Does Zurich's decision not to bid for the 2014 Winter Olympics suggest that Switzerland is not in a position to host the world's biggest sporting event?
For Jean-Loup Chappelet, a professor at the Graduate School of Public Administration, the main problem is a lack of political will.
Several Swiss bids to host Olympic Games came to an early end, either because of a lack of funding or because voters refused to give the green light.
Nevertheless the national Olympic Association has not given up hope that Switzerland is able to stage the Games. It said it was ready to make a new attempt, despite Zurich’s withdrawal last Tuesday from the race for the 2014 event.
In an interview with swissinfo, Jean-Loup Chappelet, a professor at the Lausanne-based Graduate School of Public Administration, calls for increased cooperation between the regions and the federal authorities.
swissinfo: Switzerland only hosted Olympic Games in 1928 and 1948, every other bid failed. Is the country simply no longer capable of organising such an event?
Jean-Loup Chappelet: I think Winter Games are not out of reach for Switzerland. And why not Summer Games if we can come up with some fresh ideas.
From a technical point of view the Zurich bid was excellent. It might come as a bit of a surprise, but there seems to be a trend to award Winter Games to cities, which are some distance away from the mountains.
swissinfo: The Swiss Olympic Association had taken some of the blame for the failure and wants to do more for future candidates. Why should they insist on hosting games?
J-L. C.: I agree that improvements are necessary in the choice of host cities. The case of Zurich shows that there were concerns about financial risks and fears that the city would be left with a mountain of debts after the Games.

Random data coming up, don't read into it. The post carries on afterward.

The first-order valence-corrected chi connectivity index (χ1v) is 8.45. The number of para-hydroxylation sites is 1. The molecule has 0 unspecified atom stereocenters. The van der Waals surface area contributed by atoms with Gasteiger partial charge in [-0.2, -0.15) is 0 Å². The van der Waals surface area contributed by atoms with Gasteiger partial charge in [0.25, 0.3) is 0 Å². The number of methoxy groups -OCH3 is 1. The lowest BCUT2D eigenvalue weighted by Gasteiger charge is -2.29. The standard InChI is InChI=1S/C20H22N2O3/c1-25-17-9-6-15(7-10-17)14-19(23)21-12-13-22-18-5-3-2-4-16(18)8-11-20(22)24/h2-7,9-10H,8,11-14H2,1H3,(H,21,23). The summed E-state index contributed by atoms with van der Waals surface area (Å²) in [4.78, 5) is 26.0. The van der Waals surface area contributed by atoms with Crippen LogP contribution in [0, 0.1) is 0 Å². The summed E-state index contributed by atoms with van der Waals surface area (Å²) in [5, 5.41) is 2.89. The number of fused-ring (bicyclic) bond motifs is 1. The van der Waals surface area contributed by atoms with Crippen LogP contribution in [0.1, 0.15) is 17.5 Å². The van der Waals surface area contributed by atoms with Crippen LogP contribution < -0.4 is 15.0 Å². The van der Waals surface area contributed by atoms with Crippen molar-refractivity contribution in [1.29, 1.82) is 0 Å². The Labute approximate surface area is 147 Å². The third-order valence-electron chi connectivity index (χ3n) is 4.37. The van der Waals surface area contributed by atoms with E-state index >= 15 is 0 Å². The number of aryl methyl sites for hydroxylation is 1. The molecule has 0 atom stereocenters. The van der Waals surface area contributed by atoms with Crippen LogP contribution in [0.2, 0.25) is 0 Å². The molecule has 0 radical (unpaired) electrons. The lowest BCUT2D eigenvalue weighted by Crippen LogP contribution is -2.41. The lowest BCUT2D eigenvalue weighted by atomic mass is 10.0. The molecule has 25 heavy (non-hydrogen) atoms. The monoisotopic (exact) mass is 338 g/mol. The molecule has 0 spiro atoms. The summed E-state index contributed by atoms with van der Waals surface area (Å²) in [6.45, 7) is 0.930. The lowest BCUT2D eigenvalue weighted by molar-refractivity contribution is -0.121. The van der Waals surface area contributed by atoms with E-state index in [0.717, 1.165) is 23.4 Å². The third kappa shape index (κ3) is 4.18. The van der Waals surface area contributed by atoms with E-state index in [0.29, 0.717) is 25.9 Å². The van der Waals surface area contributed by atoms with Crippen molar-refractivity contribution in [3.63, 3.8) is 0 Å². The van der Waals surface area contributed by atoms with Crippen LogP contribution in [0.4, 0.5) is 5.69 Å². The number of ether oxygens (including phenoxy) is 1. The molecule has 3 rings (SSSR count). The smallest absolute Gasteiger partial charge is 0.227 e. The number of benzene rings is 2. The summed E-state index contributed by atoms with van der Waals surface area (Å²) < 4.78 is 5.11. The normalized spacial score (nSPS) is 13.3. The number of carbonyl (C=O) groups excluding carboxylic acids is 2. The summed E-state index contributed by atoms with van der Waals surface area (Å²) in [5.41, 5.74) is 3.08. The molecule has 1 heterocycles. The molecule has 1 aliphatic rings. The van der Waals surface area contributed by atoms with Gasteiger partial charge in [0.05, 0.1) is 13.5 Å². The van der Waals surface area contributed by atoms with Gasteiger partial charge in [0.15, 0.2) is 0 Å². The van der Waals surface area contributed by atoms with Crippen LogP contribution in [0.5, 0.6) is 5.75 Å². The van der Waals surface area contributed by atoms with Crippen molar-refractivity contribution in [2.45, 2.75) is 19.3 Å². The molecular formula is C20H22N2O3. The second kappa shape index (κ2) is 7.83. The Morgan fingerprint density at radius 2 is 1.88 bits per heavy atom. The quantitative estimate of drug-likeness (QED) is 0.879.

It’s necessary to find new ways of funding such events and to seek strong partners. The cantonal and federal authorities have to increase cooperation.
The government says it can only contribute a third of the funds for a bid, but maybe the laws should be changed. You can’t deny that Olympic Games have both a national and international dimension.
swissinfo: What possible candidates do you suggest?
J-L. C.: Three scenarios are possible: Firstly, a resort such as St Moritz. But transport problems make this impossible.
Secondly, a city such as Zurich, or the capital, Bern. But they have both failed in the past.
Finally, there is the option of a town such as Albertville in Canada and LiIlehammer in Norway. For Switzerland this could mean a bid by a town in the Valais region.
swissinfo: But is the Valais not traumatised after its Sion bid failed twice in a row?
J-L. C.: That’s why the national Olympic Association should step up its efforts. It should go and talk to the authorities in Sion and in Zurich and convince them that it is feasible to stage such an event also from a financial point of view.
Inevitably the task gets more difficult after a failed bid. But it might be possible to turn things round if the federal authorities decide to take a bigger role.
swissinfo: How much of a blow is Zurich’s withdrawal for the city or for the image of Switzerland?
J-L. C.: I think the fact that there is no suitable football stadium in Zurich for the 2008 European Championships is much worse than the failed Olympic bid.
The project for a new football stadium was reasonable and was already quite advanced. The Olympic bid, however, will soon be forgotten.
Zurich’s withdrawal did not go unnoticed by other countries and the International Olympic Committee (IOC) in particular. Therefore I would not be surprised if Switzerland has to pay the price some time in the future.
swissinfo: Do you think the International Olympic Committee might consider moving away from the Swiss city of Lausanne?
J-L. C.: The IOC doesn’t make its presence in Switzerland dependent on a Swiss bid in any way. I think the committee might even be relieved about Zurich’s decision. It’s a difficult tricky position for them to be based in a candidate country.
swissinfo-interview: Mathias Froidevaux
Last week promoters of a bid to stage the 2014 Winter Olympics in Zurich withdrew their bid.
Switzerland has only hosted Olympic Games on two occasions: in the mountain resort of St Moritz in 1928 and 1948.
Failed Olympic bids:
1985: voters in canton Graubünden rejected funding for a bid to stage the Winter Games in 1996.
1995: Sion loses out to Salt Lake City for the right to host the 2002 Winter Games.
1999: Sion loses its second bid, which is won by Turin.
2002: Voters in Bern reject a SFr22.5 million ($17.7 million) credit to host the Games in 2010.
2004: Zurich withdraws its bid to host the 2014 Games.
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